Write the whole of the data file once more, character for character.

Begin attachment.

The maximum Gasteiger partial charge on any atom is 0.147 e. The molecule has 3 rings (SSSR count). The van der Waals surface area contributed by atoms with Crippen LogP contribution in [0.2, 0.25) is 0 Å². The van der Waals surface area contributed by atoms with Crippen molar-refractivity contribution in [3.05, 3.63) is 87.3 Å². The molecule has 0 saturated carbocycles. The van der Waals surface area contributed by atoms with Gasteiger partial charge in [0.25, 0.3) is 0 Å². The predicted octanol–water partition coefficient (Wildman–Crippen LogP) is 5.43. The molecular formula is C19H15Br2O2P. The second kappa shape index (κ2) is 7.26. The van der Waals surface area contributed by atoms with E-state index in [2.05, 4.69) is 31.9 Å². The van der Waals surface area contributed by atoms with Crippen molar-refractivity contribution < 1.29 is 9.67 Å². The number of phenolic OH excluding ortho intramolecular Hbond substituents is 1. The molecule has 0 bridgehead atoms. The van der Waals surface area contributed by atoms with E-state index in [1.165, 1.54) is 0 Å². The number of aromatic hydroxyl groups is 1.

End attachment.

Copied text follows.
The maximum Gasteiger partial charge on any atom is 0.147 e. The molecule has 3 rings (SSSR count). The van der Waals surface area contributed by atoms with Crippen LogP contribution in [0.2, 0.25) is 0 Å². The van der Waals surface area contributed by atoms with Crippen molar-refractivity contribution in [3.05, 3.63) is 87.3 Å². The molecule has 0 saturated carbocycles. The van der Waals surface area contributed by atoms with Gasteiger partial charge in [0.25, 0.3) is 0 Å². The predicted octanol–water partition coefficient (Wildman–Crippen LogP) is 5.43. The molecular formula is C19H15Br2O2P. The second kappa shape index (κ2) is 7.26. The van der Waals surface area contributed by atoms with E-state index in [2.05, 4.69) is 31.9 Å². The van der Waals surface area contributed by atoms with Crippen molar-refractivity contribution < 1.29 is 9.67 Å². The number of phenolic OH excluding ortho intramolecular Hbond substituents is 1. The molecule has 0 bridgehead atoms. The van der Waals surface area contributed by atoms with E-state index in [1.165, 1.54) is 0 Å². The number of aromatic hydroxyl groups is 1.